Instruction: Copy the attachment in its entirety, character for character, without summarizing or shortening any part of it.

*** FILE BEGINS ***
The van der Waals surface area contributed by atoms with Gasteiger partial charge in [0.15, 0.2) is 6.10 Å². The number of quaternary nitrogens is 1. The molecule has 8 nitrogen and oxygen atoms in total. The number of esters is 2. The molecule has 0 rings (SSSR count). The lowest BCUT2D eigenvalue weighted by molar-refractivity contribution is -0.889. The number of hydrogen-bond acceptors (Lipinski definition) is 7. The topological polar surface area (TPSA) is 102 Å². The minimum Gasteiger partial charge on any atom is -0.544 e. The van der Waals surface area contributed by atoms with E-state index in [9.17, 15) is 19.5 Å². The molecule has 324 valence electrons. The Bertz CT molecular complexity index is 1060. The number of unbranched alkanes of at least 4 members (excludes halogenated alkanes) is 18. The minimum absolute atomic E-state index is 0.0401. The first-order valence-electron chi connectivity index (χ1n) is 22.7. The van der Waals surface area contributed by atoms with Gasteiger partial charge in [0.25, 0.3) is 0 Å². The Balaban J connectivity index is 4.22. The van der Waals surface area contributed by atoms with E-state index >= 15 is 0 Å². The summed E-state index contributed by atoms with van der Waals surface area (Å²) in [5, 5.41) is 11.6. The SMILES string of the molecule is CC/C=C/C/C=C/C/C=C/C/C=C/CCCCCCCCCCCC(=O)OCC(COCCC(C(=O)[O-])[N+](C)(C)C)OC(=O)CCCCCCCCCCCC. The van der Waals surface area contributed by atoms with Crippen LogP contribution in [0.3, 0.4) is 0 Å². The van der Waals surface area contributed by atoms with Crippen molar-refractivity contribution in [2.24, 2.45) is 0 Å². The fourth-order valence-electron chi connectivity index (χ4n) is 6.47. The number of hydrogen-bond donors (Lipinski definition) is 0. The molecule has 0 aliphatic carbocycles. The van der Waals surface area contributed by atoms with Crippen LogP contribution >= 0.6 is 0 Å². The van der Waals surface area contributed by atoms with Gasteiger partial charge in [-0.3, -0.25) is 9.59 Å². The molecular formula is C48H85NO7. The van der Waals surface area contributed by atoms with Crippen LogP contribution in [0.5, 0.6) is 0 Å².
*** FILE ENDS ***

The van der Waals surface area contributed by atoms with Gasteiger partial charge in [0.15, 0.2) is 6.10 Å². The number of quaternary nitrogens is 1. The molecule has 8 nitrogen and oxygen atoms in total. The number of esters is 2. The molecule has 0 rings (SSSR count). The lowest BCUT2D eigenvalue weighted by molar-refractivity contribution is -0.889. The number of hydrogen-bond acceptors (Lipinski definition) is 7. The topological polar surface area (TPSA) is 102 Å². The minimum Gasteiger partial charge on any atom is -0.544 e. The van der Waals surface area contributed by atoms with E-state index in [9.17, 15) is 19.5 Å². The molecule has 324 valence electrons. The Bertz CT molecular complexity index is 1060. The number of unbranched alkanes of at least 4 members (excludes halogenated alkanes) is 18. The minimum absolute atomic E-state index is 0.0401. The first-order valence-electron chi connectivity index (χ1n) is 22.7. The van der Waals surface area contributed by atoms with Gasteiger partial charge in [0.25, 0.3) is 0 Å². The Balaban J connectivity index is 4.22. The van der Waals surface area contributed by atoms with E-state index >= 15 is 0 Å². The summed E-state index contributed by atoms with van der Waals surface area (Å²) in [5, 5.41) is 11.6. The SMILES string of the molecule is CC/C=C/C/C=C/C/C=C/C/C=C/CCCCCCCCCCCC(=O)OCC(COCCC(C(=O)[O-])[N+](C)(C)C)OC(=O)CCCCCCCCCCCC. The van der Waals surface area contributed by atoms with Crippen LogP contribution in [0.3, 0.4) is 0 Å². The van der Waals surface area contributed by atoms with Crippen molar-refractivity contribution in [2.24, 2.45) is 0 Å². The fourth-order valence-electron chi connectivity index (χ4n) is 6.47. The number of hydrogen-bond donors (Lipinski definition) is 0. The molecule has 0 aliphatic carbocycles. The van der Waals surface area contributed by atoms with Crippen LogP contribution >= 0.6 is 0 Å². The van der Waals surface area contributed by atoms with Gasteiger partial charge in [-0.3, -0.25) is 9.59 Å². The molecular formula is C48H85NO7. The van der Waals surface area contributed by atoms with Crippen LogP contribution in [0.5, 0.6) is 0 Å².